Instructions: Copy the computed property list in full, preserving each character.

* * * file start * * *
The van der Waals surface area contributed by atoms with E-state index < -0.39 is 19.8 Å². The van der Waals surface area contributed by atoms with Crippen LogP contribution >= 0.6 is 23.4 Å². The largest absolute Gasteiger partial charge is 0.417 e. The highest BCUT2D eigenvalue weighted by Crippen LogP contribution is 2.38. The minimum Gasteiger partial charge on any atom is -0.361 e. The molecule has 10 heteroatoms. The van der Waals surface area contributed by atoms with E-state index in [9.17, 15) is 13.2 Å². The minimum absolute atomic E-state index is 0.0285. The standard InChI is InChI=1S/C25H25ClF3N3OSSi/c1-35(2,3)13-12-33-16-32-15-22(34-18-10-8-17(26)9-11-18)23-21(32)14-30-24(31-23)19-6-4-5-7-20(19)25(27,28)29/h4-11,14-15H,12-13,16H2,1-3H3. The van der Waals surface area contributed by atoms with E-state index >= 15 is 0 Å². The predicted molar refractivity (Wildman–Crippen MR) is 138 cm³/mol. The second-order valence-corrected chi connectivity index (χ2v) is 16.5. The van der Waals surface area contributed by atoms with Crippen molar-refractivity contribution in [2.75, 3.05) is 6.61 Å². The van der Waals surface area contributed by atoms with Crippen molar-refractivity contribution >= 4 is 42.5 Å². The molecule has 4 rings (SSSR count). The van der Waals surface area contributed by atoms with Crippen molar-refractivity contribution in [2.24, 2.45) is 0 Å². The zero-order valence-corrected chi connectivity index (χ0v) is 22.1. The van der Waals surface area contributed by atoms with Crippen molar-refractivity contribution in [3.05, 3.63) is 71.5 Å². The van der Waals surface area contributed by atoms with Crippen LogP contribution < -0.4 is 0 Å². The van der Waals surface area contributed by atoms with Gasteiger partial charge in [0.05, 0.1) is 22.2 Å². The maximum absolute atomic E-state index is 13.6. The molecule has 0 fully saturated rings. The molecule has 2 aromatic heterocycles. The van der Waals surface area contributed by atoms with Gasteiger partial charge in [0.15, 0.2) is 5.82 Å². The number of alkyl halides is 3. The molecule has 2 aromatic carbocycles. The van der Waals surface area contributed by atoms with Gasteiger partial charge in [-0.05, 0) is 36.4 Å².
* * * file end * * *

The van der Waals surface area contributed by atoms with E-state index < -0.39 is 19.8 Å². The van der Waals surface area contributed by atoms with Crippen LogP contribution >= 0.6 is 23.4 Å². The largest absolute Gasteiger partial charge is 0.417 e. The highest BCUT2D eigenvalue weighted by Crippen LogP contribution is 2.38. The minimum Gasteiger partial charge on any atom is -0.361 e. The molecule has 10 heteroatoms. The van der Waals surface area contributed by atoms with E-state index in [9.17, 15) is 13.2 Å². The minimum absolute atomic E-state index is 0.0285. The standard InChI is InChI=1S/C25H25ClF3N3OSSi/c1-35(2,3)13-12-33-16-32-15-22(34-18-10-8-17(26)9-11-18)23-21(32)14-30-24(31-23)19-6-4-5-7-20(19)25(27,28)29/h4-11,14-15H,12-13,16H2,1-3H3. The van der Waals surface area contributed by atoms with E-state index >= 15 is 0 Å². The predicted molar refractivity (Wildman–Crippen MR) is 138 cm³/mol. The second-order valence-corrected chi connectivity index (χ2v) is 16.5. The van der Waals surface area contributed by atoms with Crippen molar-refractivity contribution in [2.75, 3.05) is 6.61 Å². The van der Waals surface area contributed by atoms with Crippen molar-refractivity contribution >= 4 is 42.5 Å². The molecule has 4 rings (SSSR count). The van der Waals surface area contributed by atoms with Crippen molar-refractivity contribution in [2.24, 2.45) is 0 Å². The zero-order valence-corrected chi connectivity index (χ0v) is 22.1. The van der Waals surface area contributed by atoms with Crippen molar-refractivity contribution in [3.05, 3.63) is 71.5 Å². The van der Waals surface area contributed by atoms with Crippen LogP contribution < -0.4 is 0 Å². The van der Waals surface area contributed by atoms with Gasteiger partial charge in [0.05, 0.1) is 22.2 Å². The maximum absolute atomic E-state index is 13.6. The molecule has 0 fully saturated rings. The molecule has 2 aromatic heterocycles. The van der Waals surface area contributed by atoms with Gasteiger partial charge in [0.15, 0.2) is 5.82 Å². The number of alkyl halides is 3. The molecule has 2 aromatic carbocycles. The van der Waals surface area contributed by atoms with Gasteiger partial charge in [-0.05, 0) is 36.4 Å².